|In the first few minutes of Bug, William Friedkin's 2006 thriller that is only now getting a stateside release, Friedkin references two other well-known cinematic opening scenes – an incessant, audibly exaggerated phone ringing recalls Once Upon a Time in America, while a shot of a whirling ceiling fan where we hear the "whup-whup" sound of helicopter blades is an unmistakable nod to Apocalypse Now. These obvious shout-outs to fellow masters Leone and Coppola are (perhaps) a signal that Friedkin, after years of churning out Hollywood fodder, is attempting to pick up the auteurist reins he let go of in 1980 after the controversial (and underappreciated) Cruising.|
Based on Tracy Letts' play of the same name (he also penned the screenplay), Bug is a psychological thriller set in an Oklahoma motel located (literally) in the middle of nowhere. Ashley Judd (finally rediscovering her acting chops) plays Agnes, a white-trash, coked-up alcoholic attempting to recover from the disappearance of her child (abducted from a supermarket), and a dangerous relationship with the violent Jerry (an unrecognizable Harry Connick, Jr.). Her lesbian, single-mom friend R.C. (Lynn Collins) introduces her to a drifter named Peter (Michael Shannon, star of the magnificent Shotgun Stories), a somewhat-intense but seemingly safe individual who is simply looking for a friend. Lonely, and frightened by the sudden reappearance of her psychotic ex, Agnes invites Peter into her squalid motel room, where the two slowly develop an awkward relationship. Then the bugs begin to appear...
What follows is something of a paranoiac pas de deux, as Peter slips deeper and deeper into madness, creating a grand meta-narrative conspiracy theory that connects Desert Storm, the US government, Jim Jones, Timothy McVeigh and Ted Kaczynski, to name but a few. As the film's tagline says, paranoia is contagious, and soon Agnes is tying her own grief and suffering into Peter's deluded fantasies, for so desperate is she to find meaning to her misery. It's a slow burn, but the film steadily builds with ever-increasing intensity, culminating in a frenetic third act far removed from the languid, almost dreamy pace of film's first half.
As Richard Linklater demonstrated with Tape, it is possible to mount a successful drama within the confines of a motel room, though unlike the DIY aesthetic of Linklater's piece, Friedkin applies a remarkably jarring visual style, and matching sound design, that succeeds in enhancing the tension and capturing the paranoid gaze. Though not as severe as Gaspar Noé's gunshot punctuations in I Stand Alone, this is Friedkin's greatest use of sound since The Exorcist.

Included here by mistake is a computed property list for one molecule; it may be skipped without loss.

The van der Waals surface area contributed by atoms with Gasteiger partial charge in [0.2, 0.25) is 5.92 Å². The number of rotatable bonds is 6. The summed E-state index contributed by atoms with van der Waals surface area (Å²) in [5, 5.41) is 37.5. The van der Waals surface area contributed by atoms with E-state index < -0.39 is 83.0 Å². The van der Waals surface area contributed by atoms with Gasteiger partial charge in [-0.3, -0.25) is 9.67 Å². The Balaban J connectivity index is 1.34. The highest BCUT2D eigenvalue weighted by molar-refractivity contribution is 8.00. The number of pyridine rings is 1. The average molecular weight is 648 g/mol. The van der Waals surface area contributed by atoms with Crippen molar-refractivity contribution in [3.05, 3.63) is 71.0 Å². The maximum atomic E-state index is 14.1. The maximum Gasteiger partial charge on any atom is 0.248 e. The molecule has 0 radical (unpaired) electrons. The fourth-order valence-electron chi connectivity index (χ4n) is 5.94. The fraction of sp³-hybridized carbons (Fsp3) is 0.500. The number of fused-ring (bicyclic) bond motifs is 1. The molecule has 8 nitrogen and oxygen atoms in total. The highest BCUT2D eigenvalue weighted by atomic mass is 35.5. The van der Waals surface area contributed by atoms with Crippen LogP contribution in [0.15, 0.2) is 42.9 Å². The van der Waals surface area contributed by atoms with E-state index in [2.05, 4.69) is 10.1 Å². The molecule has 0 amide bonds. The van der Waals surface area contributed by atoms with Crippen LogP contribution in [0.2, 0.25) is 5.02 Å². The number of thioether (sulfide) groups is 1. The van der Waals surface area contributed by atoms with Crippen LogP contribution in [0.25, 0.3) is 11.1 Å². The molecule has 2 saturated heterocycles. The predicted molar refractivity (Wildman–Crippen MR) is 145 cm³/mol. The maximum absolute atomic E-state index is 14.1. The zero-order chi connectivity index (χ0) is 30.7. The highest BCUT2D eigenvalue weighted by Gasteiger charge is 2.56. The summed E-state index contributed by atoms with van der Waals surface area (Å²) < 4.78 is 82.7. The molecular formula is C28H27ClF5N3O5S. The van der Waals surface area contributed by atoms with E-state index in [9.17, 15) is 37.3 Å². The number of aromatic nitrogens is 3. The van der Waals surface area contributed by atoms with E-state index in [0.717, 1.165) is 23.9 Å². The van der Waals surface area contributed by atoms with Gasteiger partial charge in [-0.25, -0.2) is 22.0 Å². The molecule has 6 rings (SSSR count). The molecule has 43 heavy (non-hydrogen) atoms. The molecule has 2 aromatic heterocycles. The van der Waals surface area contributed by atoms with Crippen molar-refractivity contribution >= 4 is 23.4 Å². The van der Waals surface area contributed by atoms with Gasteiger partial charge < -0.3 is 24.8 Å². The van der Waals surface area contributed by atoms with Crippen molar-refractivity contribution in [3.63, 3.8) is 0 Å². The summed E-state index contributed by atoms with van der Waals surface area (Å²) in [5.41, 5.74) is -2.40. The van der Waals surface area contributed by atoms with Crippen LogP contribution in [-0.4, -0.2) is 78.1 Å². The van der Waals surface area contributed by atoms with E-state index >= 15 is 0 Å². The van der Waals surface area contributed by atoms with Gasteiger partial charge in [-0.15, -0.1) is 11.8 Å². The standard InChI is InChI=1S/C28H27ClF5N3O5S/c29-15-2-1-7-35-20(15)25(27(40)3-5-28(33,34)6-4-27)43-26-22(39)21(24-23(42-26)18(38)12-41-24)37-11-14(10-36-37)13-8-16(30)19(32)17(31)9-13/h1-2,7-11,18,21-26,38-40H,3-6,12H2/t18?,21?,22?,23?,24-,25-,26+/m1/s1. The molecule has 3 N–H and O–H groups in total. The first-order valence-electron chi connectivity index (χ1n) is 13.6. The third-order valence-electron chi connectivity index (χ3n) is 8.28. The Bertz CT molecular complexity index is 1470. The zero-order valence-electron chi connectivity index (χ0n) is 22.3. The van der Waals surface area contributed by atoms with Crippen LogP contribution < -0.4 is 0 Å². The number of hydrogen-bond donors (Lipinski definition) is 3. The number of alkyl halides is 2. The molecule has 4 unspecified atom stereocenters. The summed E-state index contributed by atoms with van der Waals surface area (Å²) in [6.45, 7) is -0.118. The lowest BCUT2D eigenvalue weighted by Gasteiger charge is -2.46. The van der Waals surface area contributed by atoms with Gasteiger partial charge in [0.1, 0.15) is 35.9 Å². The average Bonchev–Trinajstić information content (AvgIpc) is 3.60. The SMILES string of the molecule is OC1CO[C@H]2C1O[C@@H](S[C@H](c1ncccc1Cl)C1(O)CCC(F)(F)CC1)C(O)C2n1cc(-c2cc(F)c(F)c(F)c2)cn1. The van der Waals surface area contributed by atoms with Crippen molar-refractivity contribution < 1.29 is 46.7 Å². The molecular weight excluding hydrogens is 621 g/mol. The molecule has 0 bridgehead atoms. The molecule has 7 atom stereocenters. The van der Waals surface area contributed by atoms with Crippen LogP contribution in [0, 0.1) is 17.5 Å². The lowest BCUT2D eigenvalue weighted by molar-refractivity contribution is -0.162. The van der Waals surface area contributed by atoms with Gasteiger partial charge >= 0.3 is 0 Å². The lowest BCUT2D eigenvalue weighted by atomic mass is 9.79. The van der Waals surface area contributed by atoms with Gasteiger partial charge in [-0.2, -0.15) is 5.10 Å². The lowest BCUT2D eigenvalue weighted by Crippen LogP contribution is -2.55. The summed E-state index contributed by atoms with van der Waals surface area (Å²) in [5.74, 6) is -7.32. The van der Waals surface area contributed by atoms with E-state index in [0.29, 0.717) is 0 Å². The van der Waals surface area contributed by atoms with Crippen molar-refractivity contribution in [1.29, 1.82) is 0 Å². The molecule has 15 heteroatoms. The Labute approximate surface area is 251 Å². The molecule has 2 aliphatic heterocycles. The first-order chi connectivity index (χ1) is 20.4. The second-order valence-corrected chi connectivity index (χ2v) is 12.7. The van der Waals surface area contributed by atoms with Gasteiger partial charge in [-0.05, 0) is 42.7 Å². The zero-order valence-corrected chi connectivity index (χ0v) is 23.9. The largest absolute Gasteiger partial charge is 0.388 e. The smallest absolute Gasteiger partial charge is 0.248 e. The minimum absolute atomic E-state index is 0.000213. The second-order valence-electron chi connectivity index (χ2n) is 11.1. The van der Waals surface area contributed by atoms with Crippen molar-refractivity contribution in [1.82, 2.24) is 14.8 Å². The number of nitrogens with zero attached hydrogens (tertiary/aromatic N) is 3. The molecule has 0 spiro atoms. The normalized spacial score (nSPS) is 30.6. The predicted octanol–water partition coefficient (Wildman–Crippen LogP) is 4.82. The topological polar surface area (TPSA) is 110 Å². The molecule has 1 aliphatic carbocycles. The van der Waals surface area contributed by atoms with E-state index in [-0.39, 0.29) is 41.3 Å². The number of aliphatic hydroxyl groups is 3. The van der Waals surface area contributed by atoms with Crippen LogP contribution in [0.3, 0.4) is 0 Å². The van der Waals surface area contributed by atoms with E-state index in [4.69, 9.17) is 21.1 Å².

After fifteen or so years of phoned-in efforts such as Blue Chips, The Hunted, and Rules of Engagement, it's truly wonderful to see Friedkin as auteur once again, taking risks and approaching the material with the same kind of daring and originality that informed his earlier works (i.e., everything pre-1980). Its closest relative in the director's oeuvre is The Birthday Party, his 1968 rendition of the Harold Pinter play, which like Bug, places its characters in an equally claustrophobic setting with mounting tension.
Though there's much to admire in both the filmmaking and the performances Friedkin coaxes out of his cast (particularly Judd, who hasn't been nearly this good since Ruby in Paradise), Bug falls just a few feet short of hitting its mark, though the fault might lie in the source material, which, given its subject matter, simply can't work as well on screen. Successful buy-in of the folie à deux that the play is predicated upon requires a tearing down of that fourth wall – we need to be there in the room with Agnes and Peter, and the inevitable distance created by watching it on screen leaves us as mere observers, ultimately reducing the impact the playwright intended.
Lionsgate is marketing Bug as a straight-up horror film (vide the trailer here), and targeting a more mainstream audience. (I've heard the film will be preceded by a teaser of the first seven minutes of Hostel II. There's one way to get assess in seats.) However, fellow cinephiles, don't allow the ad campaign to dissuade you. Bug has far more in common with Cronenberg or Polanski than Eli Roth. It might not be another Sorcerer (to my mind, his real masterpiece), but even Friedkin in a flawed return to form is an opportunity that should not be missed.